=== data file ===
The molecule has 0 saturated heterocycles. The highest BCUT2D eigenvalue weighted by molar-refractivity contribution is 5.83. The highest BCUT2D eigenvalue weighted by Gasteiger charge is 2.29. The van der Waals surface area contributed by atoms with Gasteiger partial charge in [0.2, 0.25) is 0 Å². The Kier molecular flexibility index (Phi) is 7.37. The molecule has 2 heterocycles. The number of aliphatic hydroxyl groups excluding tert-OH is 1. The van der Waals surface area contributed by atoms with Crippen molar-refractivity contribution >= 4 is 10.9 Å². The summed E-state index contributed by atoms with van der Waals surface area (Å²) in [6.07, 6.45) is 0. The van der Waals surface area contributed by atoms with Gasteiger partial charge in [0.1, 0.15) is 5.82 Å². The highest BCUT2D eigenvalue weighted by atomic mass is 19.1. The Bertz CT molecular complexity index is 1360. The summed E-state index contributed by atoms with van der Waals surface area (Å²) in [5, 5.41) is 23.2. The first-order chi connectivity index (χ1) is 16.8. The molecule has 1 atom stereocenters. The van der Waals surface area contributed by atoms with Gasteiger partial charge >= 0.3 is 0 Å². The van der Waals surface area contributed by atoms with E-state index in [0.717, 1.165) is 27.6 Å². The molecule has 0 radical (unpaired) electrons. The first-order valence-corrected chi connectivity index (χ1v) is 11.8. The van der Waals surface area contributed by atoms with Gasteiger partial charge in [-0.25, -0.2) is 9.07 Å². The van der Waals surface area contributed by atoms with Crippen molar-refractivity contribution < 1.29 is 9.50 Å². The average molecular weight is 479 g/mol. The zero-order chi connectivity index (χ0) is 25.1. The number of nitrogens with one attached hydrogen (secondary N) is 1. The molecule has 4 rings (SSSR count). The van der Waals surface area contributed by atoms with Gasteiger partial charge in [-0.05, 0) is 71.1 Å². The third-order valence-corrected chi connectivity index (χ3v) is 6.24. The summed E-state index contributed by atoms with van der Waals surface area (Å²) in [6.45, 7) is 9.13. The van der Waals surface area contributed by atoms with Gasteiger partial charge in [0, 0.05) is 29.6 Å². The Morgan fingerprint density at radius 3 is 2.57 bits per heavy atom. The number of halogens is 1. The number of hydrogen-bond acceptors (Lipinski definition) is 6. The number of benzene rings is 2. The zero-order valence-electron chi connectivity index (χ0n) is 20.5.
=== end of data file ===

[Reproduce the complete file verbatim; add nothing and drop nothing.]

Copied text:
The molecule has 0 saturated heterocycles. The highest BCUT2D eigenvalue weighted by molar-refractivity contribution is 5.83. The highest BCUT2D eigenvalue weighted by Gasteiger charge is 2.29. The van der Waals surface area contributed by atoms with Gasteiger partial charge in [0.2, 0.25) is 0 Å². The Kier molecular flexibility index (Phi) is 7.37. The molecule has 2 heterocycles. The number of aliphatic hydroxyl groups excluding tert-OH is 1. The van der Waals surface area contributed by atoms with Crippen molar-refractivity contribution >= 4 is 10.9 Å². The summed E-state index contributed by atoms with van der Waals surface area (Å²) in [6.07, 6.45) is 0. The van der Waals surface area contributed by atoms with Gasteiger partial charge in [0.1, 0.15) is 5.82 Å². The highest BCUT2D eigenvalue weighted by atomic mass is 19.1. The Bertz CT molecular complexity index is 1360. The summed E-state index contributed by atoms with van der Waals surface area (Å²) in [5, 5.41) is 23.2. The first-order chi connectivity index (χ1) is 16.8. The molecule has 1 atom stereocenters. The van der Waals surface area contributed by atoms with Gasteiger partial charge >= 0.3 is 0 Å². The van der Waals surface area contributed by atoms with E-state index in [0.717, 1.165) is 27.6 Å². The molecule has 0 radical (unpaired) electrons. The first-order valence-corrected chi connectivity index (χ1v) is 11.8. The van der Waals surface area contributed by atoms with Gasteiger partial charge in [-0.25, -0.2) is 9.07 Å². The van der Waals surface area contributed by atoms with Crippen molar-refractivity contribution < 1.29 is 9.50 Å². The average molecular weight is 479 g/mol. The zero-order chi connectivity index (χ0) is 25.1. The number of nitrogens with one attached hydrogen (secondary N) is 1. The molecule has 4 rings (SSSR count). The van der Waals surface area contributed by atoms with Gasteiger partial charge in [-0.05, 0) is 71.1 Å². The third-order valence-corrected chi connectivity index (χ3v) is 6.24. The summed E-state index contributed by atoms with van der Waals surface area (Å²) in [6.45, 7) is 9.13. The van der Waals surface area contributed by atoms with Gasteiger partial charge in [0, 0.05) is 29.6 Å². The Morgan fingerprint density at radius 3 is 2.57 bits per heavy atom. The number of halogens is 1. The number of hydrogen-bond acceptors (Lipinski definition) is 6. The number of benzene rings is 2. The zero-order valence-electron chi connectivity index (χ0n) is 20.5.